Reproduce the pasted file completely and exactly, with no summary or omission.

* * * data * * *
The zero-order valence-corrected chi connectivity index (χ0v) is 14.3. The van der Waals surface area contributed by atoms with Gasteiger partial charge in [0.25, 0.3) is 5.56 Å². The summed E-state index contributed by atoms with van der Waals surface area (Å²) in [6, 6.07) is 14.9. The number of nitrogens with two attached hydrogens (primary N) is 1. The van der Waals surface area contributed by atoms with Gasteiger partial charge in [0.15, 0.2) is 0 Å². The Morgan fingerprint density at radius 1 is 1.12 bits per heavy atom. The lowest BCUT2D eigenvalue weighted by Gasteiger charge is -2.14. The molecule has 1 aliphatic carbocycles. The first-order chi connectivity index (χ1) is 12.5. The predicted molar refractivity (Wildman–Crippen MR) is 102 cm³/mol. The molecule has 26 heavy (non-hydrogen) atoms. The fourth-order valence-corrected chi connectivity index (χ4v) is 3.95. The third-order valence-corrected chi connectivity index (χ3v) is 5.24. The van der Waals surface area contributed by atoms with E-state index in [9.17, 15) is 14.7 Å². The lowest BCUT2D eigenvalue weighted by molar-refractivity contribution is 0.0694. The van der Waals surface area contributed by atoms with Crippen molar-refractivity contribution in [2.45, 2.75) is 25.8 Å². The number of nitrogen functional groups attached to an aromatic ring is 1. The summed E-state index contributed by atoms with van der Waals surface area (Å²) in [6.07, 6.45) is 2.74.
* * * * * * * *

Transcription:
The zero-order valence-corrected chi connectivity index (χ0v) is 14.3. The van der Waals surface area contributed by atoms with Gasteiger partial charge in [0.25, 0.3) is 5.56 Å². The summed E-state index contributed by atoms with van der Waals surface area (Å²) in [6, 6.07) is 14.9. The number of nitrogens with two attached hydrogens (primary N) is 1. The van der Waals surface area contributed by atoms with Gasteiger partial charge in [0.15, 0.2) is 0 Å². The Morgan fingerprint density at radius 1 is 1.12 bits per heavy atom. The lowest BCUT2D eigenvalue weighted by Gasteiger charge is -2.14. The molecule has 1 aliphatic carbocycles. The first-order chi connectivity index (χ1) is 12.5. The predicted molar refractivity (Wildman–Crippen MR) is 102 cm³/mol. The molecule has 26 heavy (non-hydrogen) atoms. The fourth-order valence-corrected chi connectivity index (χ4v) is 3.95. The third-order valence-corrected chi connectivity index (χ3v) is 5.24. The van der Waals surface area contributed by atoms with E-state index in [9.17, 15) is 14.7 Å². The lowest BCUT2D eigenvalue weighted by molar-refractivity contribution is 0.0694. The van der Waals surface area contributed by atoms with Crippen molar-refractivity contribution in [2.45, 2.75) is 25.8 Å². The number of nitrogen functional groups attached to an aromatic ring is 1. The summed E-state index contributed by atoms with van der Waals surface area (Å²) in [6.07, 6.45) is 2.74.